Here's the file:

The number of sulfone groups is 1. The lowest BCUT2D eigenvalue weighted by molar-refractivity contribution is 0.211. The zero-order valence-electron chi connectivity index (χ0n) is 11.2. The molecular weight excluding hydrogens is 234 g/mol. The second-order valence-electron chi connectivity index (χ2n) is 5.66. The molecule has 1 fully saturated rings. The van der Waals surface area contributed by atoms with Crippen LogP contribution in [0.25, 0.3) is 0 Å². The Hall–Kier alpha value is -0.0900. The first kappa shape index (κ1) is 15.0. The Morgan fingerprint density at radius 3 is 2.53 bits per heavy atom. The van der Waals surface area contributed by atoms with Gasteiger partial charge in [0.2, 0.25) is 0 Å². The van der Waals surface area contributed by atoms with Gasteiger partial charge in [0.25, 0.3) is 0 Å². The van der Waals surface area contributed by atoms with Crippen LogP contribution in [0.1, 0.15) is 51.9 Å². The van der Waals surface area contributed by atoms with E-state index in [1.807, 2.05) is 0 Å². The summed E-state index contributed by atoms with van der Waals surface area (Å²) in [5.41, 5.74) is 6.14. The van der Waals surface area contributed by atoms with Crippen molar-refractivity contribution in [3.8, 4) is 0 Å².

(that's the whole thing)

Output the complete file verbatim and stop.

The number of sulfone groups is 1. The lowest BCUT2D eigenvalue weighted by molar-refractivity contribution is 0.211. The zero-order valence-electron chi connectivity index (χ0n) is 11.2. The molecular weight excluding hydrogens is 234 g/mol. The second-order valence-electron chi connectivity index (χ2n) is 5.66. The molecule has 1 fully saturated rings. The van der Waals surface area contributed by atoms with Crippen LogP contribution in [0.25, 0.3) is 0 Å². The Hall–Kier alpha value is -0.0900. The first kappa shape index (κ1) is 15.0. The Morgan fingerprint density at radius 3 is 2.53 bits per heavy atom. The van der Waals surface area contributed by atoms with Gasteiger partial charge in [0.2, 0.25) is 0 Å². The van der Waals surface area contributed by atoms with Gasteiger partial charge in [0.25, 0.3) is 0 Å². The van der Waals surface area contributed by atoms with Crippen LogP contribution in [0.1, 0.15) is 51.9 Å². The van der Waals surface area contributed by atoms with E-state index in [1.807, 2.05) is 0 Å². The summed E-state index contributed by atoms with van der Waals surface area (Å²) in [5.41, 5.74) is 6.14. The van der Waals surface area contributed by atoms with Crippen molar-refractivity contribution in [3.8, 4) is 0 Å².